Kurt Benirschke, a pathologist who also conducted pioneering research on animals at the San Diego Zoo, died on Monday (September 10), the zoo announced. He was 94.
“He was insatiably curious,” his son, Rolf Benirschke, tells The San Diego Union-Tribune. “If there’s one trait about my dad that I most admired, it is that he was curious. He always wanted to learn.”
Benirschke was born in a small town in Germany in 1924 and earned his MD at the University of Hamburg before immigrating to the United States in 1949. He did a pathology residency at Harvard Medical School’s affiliated hospitals, and later chaired Dartmouth Medical School’s pathology department for a decade. His research there focused on the placenta and comparative reproductive biology, according to the zoo’s statement.
In 1970, Benirschke took a post as a pathology professor at the University of California, San Diego (UCSD). He served as research director of the San Diego Zoo from 1975 to 1986, and founded the Center for Reproduction of Endangered Species—now the San Diego Zoo Institute for Conservation Research—in 1979. One legacy of his time there is the “Frozen Zoo,” a collection of cryopreserved animal tissue used for study. Benirschke hoped that its cells could also one day help resurrect extinct species.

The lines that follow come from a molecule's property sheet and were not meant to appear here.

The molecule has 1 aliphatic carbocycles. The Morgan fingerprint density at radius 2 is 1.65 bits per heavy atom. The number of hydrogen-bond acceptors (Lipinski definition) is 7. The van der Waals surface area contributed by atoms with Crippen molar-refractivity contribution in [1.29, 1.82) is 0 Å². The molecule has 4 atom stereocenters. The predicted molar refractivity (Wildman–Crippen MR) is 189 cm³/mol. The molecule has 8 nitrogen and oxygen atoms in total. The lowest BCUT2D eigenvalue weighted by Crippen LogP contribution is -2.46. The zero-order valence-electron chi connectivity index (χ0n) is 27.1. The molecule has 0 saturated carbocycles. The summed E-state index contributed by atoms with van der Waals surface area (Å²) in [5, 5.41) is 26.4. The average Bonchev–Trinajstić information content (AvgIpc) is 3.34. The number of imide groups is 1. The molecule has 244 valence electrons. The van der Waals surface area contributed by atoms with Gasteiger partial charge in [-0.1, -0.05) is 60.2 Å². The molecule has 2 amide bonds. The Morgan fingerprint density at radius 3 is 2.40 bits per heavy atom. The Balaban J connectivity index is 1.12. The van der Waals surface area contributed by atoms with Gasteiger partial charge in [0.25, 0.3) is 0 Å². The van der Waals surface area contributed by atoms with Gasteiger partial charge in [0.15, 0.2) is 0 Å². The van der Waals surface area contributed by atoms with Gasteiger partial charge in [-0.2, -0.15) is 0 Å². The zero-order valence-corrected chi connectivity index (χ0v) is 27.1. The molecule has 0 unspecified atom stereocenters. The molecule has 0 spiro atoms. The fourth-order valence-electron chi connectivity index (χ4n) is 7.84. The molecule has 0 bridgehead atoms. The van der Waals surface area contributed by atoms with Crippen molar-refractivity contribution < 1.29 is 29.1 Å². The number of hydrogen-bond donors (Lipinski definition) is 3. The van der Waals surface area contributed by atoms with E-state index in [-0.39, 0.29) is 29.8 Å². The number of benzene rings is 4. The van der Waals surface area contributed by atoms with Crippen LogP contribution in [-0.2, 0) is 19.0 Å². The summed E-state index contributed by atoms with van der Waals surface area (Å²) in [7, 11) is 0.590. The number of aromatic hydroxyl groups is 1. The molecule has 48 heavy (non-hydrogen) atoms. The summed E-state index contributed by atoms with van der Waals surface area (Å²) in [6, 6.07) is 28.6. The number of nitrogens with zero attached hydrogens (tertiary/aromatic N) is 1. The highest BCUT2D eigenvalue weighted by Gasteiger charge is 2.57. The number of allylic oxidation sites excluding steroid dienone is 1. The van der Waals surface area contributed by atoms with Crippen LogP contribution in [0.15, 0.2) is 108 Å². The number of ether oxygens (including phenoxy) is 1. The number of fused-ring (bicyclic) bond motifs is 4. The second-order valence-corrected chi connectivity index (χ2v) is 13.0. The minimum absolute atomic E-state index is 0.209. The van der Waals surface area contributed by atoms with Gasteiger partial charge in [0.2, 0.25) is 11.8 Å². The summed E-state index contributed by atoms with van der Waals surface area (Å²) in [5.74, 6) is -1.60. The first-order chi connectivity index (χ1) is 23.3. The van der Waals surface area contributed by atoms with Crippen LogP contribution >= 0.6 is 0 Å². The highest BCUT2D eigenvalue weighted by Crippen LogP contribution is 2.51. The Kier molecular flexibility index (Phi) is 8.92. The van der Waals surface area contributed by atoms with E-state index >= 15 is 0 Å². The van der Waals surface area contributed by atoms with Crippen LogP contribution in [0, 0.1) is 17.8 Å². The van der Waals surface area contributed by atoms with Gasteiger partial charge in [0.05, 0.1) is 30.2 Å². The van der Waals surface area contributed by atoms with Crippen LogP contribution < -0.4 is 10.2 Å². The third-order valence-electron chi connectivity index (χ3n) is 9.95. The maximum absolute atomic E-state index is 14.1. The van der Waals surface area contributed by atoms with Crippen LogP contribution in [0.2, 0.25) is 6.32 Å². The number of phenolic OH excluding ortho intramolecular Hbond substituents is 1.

Benirschke took on a new role at the zoo in 1986 as a member of the Zoological Society of San Diego’s board of trustees. He remained on the board until 2000 and served as its president for several years.
During this time, Benirschke also continued his more clinically oriented research at the university. For example, he examined placentas sent to him by a fetal therapy center to help doctors there refine their fetal surgery techniques. He also wrote a book on the pathology of the placenta.
“He was a Renaissance physician,” Ramen Chmait, the director of Los Angeles Fetal Therapy and a former student of Benirschke, tells the Union-Tribune.
In addition to Rolf, a former professional football player for the San Diego Chargers, Benirschke is survived by his wife Marion, his son Stephen who is an orthopedic trauma surgeon, and his daughter Ingrid, who works for CARTA, a human evolution research group Benirschke founded at UCSD in 2008.
In recent years, Benirschke had suffered a heart attack and later a stroke. Yet, the Union-Tribune reports, last week he caused a stir among staff when he managed to visit the zoo a final time.